Oxley Foundation supports new College of Health Sciences

A generous donation of $15 million from The Oxley Foundation will provide critical support for TU’s new College of Health Sciences.

The new college will support TU’s role in the University of Oklahoma – University of Tulsa School of Community Medicine, a joint four-year community medical education program formed with OU to help address Oklahoma’s low health status, low health systems performance and physician shortage.

TU will establish a number of faculty endowments with the gift, including the Oxley Dean of Health Sciences and Oxley professorships in anatomy, neural anatomy, virology and pharmacology.

Since its founding in 1985 by Mary K. and John T. Oxley of Tulsa, The Oxley Foundation has awarded millions of dollars in charitable grants, primarily in the areas of education, social welfare, health and equine sports. The foundation gave $15 million to the University of Oklahoma.

“The gifts to TU and OU represent the largest donation in our foundation’s history,” said R.H. Harbaugh, trustee of The Oxley Foundation. “Endeavors like the new College of Health Sciences and the partnership between TU and OU will help improve the health of our community and position Tulsa as a leader in training physicians to make a difference through the practice of community medicine.”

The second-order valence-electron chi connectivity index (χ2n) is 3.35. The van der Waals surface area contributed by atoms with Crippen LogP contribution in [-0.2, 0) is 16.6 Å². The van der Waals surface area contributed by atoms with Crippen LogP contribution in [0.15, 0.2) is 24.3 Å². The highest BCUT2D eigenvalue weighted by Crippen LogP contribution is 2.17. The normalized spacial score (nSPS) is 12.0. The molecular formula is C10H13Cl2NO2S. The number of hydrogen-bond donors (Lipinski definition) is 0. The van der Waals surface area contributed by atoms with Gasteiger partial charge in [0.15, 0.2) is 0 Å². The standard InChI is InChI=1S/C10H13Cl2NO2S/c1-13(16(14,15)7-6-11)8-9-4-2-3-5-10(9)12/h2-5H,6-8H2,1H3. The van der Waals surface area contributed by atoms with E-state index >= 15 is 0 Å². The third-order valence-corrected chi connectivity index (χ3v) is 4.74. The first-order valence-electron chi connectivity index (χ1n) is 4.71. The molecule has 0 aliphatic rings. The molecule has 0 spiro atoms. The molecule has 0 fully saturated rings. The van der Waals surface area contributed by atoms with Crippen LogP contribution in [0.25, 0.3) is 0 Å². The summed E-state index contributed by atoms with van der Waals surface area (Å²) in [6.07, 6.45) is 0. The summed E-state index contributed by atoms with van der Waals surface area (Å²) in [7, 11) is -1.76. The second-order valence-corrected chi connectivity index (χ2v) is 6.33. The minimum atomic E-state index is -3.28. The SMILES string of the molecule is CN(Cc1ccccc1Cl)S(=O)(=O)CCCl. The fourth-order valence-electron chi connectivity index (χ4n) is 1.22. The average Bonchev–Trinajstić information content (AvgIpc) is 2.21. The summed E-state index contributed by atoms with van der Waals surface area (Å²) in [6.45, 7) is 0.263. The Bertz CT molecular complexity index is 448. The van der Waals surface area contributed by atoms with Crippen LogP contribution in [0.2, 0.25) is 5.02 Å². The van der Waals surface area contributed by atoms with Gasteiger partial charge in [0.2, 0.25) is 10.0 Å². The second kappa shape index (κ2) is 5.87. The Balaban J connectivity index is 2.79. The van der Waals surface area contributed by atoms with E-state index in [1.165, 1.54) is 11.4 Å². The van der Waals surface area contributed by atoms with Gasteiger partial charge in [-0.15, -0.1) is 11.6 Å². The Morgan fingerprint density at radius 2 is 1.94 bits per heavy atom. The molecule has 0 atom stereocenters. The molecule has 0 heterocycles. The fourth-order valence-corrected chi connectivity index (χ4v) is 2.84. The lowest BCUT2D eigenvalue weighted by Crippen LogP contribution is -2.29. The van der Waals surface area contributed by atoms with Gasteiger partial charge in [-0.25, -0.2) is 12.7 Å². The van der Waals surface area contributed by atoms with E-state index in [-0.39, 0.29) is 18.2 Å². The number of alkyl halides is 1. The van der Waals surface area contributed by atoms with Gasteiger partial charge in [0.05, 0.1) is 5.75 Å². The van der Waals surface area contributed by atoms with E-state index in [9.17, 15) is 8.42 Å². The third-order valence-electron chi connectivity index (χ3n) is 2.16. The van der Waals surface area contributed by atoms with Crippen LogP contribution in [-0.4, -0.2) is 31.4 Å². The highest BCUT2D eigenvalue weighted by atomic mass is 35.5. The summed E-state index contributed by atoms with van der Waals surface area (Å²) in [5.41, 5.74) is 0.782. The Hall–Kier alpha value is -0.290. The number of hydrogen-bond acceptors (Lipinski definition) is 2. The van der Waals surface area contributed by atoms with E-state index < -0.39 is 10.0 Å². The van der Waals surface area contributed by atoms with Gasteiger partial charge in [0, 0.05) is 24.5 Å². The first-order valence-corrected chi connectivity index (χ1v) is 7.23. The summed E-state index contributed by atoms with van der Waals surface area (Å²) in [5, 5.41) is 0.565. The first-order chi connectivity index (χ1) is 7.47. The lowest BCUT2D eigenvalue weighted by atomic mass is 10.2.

In 2015, the College of Health Sciences will focus on consolidating programs and other operations. As inaugural dean and vice president for health sciences, Dr. Gerard Clancy will evaluate current programs and curricula in addition to exploring opportunities for new degree programs, chief among them an interdisciplinary master’s program in healthcare delivery sciences.

“Establishing the College of Health Sciences better positions TU to address continuing healthcare needs within the community, both through the production of health professionals and the provision of clinical services as part of our teaching mission,” said university President Steadman Upham. “The Oxley Foundation continues to be a key strategic partner in our progress. This remarkable $15 million commitment supports not only our involvement in the OU-TU School of Community Medicine, but also our larger health education effort.”

Mona Chamberlin